Whether we want to admit it or not, Trayvon Martin could be any of us. It doesn’t matter about our degrees. Our fine, tailored suits don’t matter. We’ve made all of the accommodations to fit into this society. We’ve cut our hair. We’re careful about the clothes we wear. We change the way we talk so as not to sound threatening. We’ve got our master’s, our Ph.D.’s. We’re fine, upstanding citizens. Yet, we still are seen as suspicious — and in the case of Trayvon Martin, end up dead.
The national outcry over this senseless tragedy has galvanized African-Americans and others in a way that we haven’t seen in some time. Some say this is this generation’s Emmett Till. Time will only tell if that’s the case.
But what we do know is that we are sick and tired of being seen as suspicious. We’re sick of tired of being seen as a stereotype and not as full human beings. We’re sick and tired of having to give our Black boys “The Talk” and still having to bury them so young.
Ladies and gentlemen, we are sick and tired of being sick and tired.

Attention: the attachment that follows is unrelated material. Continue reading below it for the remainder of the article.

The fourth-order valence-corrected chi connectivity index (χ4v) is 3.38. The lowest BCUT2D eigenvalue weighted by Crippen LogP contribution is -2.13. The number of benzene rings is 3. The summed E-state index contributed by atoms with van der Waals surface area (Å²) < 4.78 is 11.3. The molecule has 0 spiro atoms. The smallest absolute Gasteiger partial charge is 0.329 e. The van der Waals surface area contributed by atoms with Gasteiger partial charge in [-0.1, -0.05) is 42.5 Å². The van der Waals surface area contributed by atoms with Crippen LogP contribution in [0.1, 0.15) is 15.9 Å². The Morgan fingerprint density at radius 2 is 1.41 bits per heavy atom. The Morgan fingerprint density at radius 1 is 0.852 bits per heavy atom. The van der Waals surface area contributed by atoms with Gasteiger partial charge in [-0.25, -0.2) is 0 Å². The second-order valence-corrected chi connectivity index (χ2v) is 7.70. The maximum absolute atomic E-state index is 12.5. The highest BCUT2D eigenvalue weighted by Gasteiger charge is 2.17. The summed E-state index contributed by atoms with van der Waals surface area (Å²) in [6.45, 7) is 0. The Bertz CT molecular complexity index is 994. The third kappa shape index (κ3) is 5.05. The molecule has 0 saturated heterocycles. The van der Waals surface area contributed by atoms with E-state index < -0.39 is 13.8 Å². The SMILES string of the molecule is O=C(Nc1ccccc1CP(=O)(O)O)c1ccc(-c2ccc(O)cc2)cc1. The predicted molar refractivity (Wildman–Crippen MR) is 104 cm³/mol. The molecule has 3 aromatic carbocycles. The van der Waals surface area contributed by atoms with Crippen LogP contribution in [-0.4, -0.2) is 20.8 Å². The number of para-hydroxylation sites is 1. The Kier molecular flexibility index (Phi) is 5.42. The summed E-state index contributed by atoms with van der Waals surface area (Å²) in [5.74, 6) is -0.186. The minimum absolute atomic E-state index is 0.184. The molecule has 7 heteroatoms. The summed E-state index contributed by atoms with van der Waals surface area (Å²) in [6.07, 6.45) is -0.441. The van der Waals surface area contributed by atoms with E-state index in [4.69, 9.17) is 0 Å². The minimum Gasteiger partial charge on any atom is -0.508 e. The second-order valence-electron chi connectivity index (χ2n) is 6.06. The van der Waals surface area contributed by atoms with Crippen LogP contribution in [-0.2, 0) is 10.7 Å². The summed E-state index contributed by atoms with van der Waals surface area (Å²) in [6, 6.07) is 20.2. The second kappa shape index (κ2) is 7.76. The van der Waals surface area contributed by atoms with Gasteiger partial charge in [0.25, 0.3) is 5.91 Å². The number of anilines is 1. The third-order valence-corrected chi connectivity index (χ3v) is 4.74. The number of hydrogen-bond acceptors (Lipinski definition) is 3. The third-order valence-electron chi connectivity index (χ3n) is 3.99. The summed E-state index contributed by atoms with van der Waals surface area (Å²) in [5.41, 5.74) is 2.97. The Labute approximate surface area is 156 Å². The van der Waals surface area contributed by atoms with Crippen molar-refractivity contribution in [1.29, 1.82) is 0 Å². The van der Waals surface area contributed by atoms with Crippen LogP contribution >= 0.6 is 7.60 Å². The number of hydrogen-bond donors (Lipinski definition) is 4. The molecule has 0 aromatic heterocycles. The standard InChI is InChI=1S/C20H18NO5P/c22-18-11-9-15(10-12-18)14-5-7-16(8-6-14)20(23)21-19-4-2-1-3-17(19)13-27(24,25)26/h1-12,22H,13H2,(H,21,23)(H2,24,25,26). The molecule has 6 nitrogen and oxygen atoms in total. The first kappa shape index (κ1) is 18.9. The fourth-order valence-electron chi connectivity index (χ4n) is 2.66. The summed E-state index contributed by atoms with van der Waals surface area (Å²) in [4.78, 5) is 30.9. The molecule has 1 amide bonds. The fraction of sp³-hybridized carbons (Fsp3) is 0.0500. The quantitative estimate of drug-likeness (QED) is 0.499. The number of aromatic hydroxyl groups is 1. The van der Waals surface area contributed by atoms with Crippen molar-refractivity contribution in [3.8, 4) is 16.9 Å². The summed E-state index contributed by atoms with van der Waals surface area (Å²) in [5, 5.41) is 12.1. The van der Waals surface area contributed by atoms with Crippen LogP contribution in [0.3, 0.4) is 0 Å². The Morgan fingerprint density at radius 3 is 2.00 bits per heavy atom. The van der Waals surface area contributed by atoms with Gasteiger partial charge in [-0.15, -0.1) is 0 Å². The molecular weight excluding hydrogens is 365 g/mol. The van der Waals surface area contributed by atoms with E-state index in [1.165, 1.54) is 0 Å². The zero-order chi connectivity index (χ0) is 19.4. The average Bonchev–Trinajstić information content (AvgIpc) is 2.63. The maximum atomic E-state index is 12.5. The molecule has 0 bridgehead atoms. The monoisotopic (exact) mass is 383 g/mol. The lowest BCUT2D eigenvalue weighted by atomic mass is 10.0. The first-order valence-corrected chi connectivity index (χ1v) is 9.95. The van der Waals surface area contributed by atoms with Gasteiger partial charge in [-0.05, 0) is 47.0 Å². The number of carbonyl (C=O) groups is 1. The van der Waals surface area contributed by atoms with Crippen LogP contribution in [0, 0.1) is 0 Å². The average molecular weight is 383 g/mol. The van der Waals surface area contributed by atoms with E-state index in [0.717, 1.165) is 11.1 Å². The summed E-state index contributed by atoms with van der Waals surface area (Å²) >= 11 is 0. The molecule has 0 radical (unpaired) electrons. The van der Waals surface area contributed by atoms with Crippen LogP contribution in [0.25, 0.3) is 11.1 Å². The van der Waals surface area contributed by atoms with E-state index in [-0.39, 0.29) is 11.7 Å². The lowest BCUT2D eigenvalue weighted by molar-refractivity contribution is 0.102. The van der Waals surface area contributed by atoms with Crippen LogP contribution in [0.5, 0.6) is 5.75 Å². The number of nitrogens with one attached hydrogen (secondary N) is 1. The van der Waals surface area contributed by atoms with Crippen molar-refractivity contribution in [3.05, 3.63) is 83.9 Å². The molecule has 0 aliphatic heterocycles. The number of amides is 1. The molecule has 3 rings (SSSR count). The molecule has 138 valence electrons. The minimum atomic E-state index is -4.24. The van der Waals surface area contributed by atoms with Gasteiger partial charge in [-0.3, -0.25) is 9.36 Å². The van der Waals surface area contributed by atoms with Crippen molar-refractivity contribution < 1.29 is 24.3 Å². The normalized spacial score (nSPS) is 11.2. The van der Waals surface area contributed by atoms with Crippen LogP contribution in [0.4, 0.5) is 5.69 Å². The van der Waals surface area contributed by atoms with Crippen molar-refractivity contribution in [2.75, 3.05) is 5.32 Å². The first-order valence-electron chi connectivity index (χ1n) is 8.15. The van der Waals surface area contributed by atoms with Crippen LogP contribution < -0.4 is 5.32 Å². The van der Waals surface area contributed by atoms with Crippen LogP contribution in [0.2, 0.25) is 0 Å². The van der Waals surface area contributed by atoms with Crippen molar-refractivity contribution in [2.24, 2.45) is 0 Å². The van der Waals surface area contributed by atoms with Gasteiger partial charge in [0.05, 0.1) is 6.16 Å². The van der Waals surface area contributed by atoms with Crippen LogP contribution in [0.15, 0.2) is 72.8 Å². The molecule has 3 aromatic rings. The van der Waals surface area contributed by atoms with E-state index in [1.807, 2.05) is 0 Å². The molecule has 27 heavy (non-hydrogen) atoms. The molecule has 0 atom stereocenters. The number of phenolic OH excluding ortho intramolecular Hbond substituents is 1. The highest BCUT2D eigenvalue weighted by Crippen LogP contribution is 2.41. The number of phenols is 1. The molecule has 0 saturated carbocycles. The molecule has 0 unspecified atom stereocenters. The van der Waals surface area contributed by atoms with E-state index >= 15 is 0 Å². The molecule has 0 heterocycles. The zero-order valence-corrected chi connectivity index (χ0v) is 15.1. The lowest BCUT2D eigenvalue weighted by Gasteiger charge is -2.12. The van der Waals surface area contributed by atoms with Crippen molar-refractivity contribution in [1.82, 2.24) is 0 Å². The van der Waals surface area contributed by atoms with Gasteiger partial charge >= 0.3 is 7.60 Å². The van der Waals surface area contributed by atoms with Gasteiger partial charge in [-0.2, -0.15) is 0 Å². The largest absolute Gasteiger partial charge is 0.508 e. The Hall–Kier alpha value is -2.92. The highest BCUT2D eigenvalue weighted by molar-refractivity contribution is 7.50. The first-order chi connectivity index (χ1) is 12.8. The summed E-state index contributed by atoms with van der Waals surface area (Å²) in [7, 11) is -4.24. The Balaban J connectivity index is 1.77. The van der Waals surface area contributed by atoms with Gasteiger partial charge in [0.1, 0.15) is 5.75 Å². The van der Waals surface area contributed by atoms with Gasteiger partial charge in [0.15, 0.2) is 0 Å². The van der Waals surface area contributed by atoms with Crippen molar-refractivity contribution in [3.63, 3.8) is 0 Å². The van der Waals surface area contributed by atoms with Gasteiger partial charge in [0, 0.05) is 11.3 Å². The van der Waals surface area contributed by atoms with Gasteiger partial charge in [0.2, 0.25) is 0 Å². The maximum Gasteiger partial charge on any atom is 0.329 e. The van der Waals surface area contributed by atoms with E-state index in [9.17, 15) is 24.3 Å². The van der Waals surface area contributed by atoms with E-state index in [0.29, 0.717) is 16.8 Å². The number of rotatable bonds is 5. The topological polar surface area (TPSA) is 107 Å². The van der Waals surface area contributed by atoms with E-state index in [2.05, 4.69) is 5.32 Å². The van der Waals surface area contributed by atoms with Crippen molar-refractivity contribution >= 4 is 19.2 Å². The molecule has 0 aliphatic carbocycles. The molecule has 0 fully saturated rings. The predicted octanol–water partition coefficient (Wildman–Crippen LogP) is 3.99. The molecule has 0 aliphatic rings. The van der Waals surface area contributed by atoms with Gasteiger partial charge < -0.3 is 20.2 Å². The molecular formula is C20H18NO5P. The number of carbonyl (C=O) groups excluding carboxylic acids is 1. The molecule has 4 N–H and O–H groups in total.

For those of you who continue to tout this so-called “post-racial America,” look at this photo. This is Trayvon Martin. You tell him in the age of Obama that is a post-racial America. You tell his parents, Tracy and Sybrina, that their son was judged by the content of his character and not the color of his skin.
America, no more. We will no longer accommodate your easily bruised feelings by clenching our teeth and praying it will all get better. No more. What do we want? Justice. When do we want it? Now. If you think for a moment that we will be satisfied with a police chief stepping down or press releases expressing outrage, you have another thing coming.
This, folks, is war. This is war on racism. This is war on bigotry. This is war on stereotypes. This is a call to arms. This is time for the soldiers in the battle for social justice to stand up and say, “I report for duty, sir.”
This is for Trayvon and the many other nameless, faceless Trayvons out there.